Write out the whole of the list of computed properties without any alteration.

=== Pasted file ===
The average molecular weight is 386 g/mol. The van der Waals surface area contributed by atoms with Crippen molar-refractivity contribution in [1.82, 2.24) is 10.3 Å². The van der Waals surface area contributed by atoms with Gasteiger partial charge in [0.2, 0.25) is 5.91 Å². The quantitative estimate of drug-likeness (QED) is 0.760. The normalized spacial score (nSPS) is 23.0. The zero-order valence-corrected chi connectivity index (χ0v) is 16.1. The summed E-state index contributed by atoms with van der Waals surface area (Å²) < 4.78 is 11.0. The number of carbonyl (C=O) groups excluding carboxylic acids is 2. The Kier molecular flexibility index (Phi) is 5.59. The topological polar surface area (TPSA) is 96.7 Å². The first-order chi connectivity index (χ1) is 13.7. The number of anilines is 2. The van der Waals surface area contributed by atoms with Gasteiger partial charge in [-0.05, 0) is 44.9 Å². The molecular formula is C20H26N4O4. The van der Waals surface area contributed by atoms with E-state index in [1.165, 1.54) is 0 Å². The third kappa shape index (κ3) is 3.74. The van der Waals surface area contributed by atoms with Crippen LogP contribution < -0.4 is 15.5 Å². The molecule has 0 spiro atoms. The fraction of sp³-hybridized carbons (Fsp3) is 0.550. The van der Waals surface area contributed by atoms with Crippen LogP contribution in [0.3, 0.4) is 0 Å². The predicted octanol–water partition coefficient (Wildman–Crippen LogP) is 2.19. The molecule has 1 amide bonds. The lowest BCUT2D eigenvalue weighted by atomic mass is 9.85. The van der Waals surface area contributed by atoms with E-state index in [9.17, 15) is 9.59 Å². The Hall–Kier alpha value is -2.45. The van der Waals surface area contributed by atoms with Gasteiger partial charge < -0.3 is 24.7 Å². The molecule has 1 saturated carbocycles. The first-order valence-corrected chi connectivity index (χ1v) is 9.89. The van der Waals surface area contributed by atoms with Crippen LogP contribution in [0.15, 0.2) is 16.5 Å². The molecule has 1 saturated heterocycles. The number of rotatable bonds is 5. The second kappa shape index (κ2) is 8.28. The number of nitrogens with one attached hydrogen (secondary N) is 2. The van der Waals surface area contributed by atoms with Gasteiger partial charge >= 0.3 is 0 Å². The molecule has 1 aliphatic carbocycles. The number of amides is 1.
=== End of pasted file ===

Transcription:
The average molecular weight is 386 g/mol. The van der Waals surface area contributed by atoms with Crippen molar-refractivity contribution in [1.82, 2.24) is 10.3 Å². The van der Waals surface area contributed by atoms with Gasteiger partial charge in [0.2, 0.25) is 5.91 Å². The quantitative estimate of drug-likeness (QED) is 0.760. The normalized spacial score (nSPS) is 23.0. The zero-order valence-corrected chi connectivity index (χ0v) is 16.1. The summed E-state index contributed by atoms with van der Waals surface area (Å²) < 4.78 is 11.0. The number of carbonyl (C=O) groups excluding carboxylic acids is 2. The Kier molecular flexibility index (Phi) is 5.59. The topological polar surface area (TPSA) is 96.7 Å². The first-order chi connectivity index (χ1) is 13.7. The number of anilines is 2. The van der Waals surface area contributed by atoms with Gasteiger partial charge in [-0.05, 0) is 44.9 Å². The molecular formula is C20H26N4O4. The van der Waals surface area contributed by atoms with E-state index in [1.165, 1.54) is 0 Å². The third kappa shape index (κ3) is 3.74. The van der Waals surface area contributed by atoms with Crippen LogP contribution < -0.4 is 15.5 Å². The molecule has 0 spiro atoms. The fraction of sp³-hybridized carbons (Fsp3) is 0.550. The van der Waals surface area contributed by atoms with Crippen LogP contribution in [0.3, 0.4) is 0 Å². The predicted octanol–water partition coefficient (Wildman–Crippen LogP) is 2.19. The molecule has 1 amide bonds. The lowest BCUT2D eigenvalue weighted by atomic mass is 9.85. The van der Waals surface area contributed by atoms with E-state index in [9.17, 15) is 9.59 Å². The Hall–Kier alpha value is -2.45. The van der Waals surface area contributed by atoms with Gasteiger partial charge < -0.3 is 24.7 Å². The molecule has 1 saturated carbocycles. The first-order valence-corrected chi connectivity index (χ1v) is 9.89. The van der Waals surface area contributed by atoms with Crippen LogP contribution in [0.15, 0.2) is 16.5 Å². The molecule has 1 saturated heterocycles. The number of rotatable bonds is 5. The second kappa shape index (κ2) is 8.28. The number of nitrogens with one attached hydrogen (secondary N) is 2. The van der Waals surface area contributed by atoms with Gasteiger partial charge >= 0.3 is 0 Å². The molecule has 1 aliphatic carbocycles. The number of amides is 1.